Enhancing hepatic mitochondrial fatty acid oxidation stimulates eating in food-deprived mice

Abdelhak Mansouri, Gustavo Pacheco-López, Deepti Ramachandran, Myrtha Arnold, Claudia Leitner, Carina Prip-Buus, Wolfgang Langhans, Núria Morral

Research output: Contribution to journalArticle

2 Scopus citations


Hepatic fatty acid oxidation (FAO) has long been implicated in the control of eating. Nevertheless, direct evidence for a causal relationship between changes in hepatic FAO and changes in food intake is still missing. Here we tested whether increasing hepatic FAO via adenovirusmediated expression of a mutated form of the key regulatory enzyme of mitochondrial FAO carnitine palmitoyltransferase 1A (CPT1mt), which is active but insensitive to inhibition by malonyl-CoA, affects eating and metabolism in mice. CPT1mt expression increased hepatocellular CPT1 protein levels. This resulted in an increase in circulating ketone body levels in fasted CPT1mt-expressing mice, suggesting an increase in hepatic FAO. These mice did not show any significant changes in cumulative food intake, energy expenditure, or respiratory quotient after 4-h food deprivation. After 24-h food deprivation, however, the CPT1mt-expressing mice displayed increased food intake. Thus expression of CPT1mt in the liver increases hepatic FAO capacity, but does not inhibit eating. Rather, it may even stimulate eating after prolonged food deprivation. These data do not support the hypothesis that an increase in hepatic FAO decreases food intake.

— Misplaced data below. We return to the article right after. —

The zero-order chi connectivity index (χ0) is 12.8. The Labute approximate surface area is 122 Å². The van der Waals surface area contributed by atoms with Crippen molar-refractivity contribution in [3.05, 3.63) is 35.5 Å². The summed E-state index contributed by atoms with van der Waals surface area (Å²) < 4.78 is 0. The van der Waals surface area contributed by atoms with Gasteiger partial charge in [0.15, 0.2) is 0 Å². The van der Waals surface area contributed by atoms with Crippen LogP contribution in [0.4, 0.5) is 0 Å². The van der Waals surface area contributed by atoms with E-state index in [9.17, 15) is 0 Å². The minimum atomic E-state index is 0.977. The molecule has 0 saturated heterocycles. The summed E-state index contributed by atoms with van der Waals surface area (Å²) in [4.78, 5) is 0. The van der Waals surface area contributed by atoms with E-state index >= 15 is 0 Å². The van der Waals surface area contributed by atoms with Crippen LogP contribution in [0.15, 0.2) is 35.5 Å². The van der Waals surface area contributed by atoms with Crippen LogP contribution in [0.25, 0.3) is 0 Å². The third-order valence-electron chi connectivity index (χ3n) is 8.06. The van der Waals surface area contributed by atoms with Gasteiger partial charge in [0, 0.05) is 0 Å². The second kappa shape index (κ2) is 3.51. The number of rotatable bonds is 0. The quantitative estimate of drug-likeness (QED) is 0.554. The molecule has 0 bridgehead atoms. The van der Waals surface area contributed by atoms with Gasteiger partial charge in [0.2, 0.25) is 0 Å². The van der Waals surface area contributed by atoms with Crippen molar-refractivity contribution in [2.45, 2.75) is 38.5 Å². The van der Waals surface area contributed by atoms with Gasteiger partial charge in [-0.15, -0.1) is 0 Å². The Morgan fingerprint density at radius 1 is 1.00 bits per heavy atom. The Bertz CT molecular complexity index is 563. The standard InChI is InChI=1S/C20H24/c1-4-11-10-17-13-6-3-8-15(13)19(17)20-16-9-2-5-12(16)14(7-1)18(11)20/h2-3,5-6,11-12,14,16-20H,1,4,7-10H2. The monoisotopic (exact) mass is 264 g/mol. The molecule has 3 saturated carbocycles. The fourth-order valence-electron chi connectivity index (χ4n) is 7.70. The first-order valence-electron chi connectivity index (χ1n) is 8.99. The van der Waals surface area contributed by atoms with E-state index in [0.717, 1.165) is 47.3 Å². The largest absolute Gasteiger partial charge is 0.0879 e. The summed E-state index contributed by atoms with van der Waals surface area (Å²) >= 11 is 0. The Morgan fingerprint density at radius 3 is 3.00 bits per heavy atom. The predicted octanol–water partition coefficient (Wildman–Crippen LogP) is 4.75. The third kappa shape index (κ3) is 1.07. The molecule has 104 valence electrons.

Original languageEnglish (US)
Pages (from-to)R131-R137
JournalAmerican Journal of Physiology - Regulatory Integrative and Comparative Physiology
Issue number2
StatePublished - Jan 15 2015


  • Carnitine palmitoyltransferase 1a
  • Energy homeostasis
  • Food intake
  • Liver
  • Metabolic control of eating

ASJC Scopus subject areas

  • Physiology
  • Physiology (medical)
  • Cardiology and Cardiovascular Medicine

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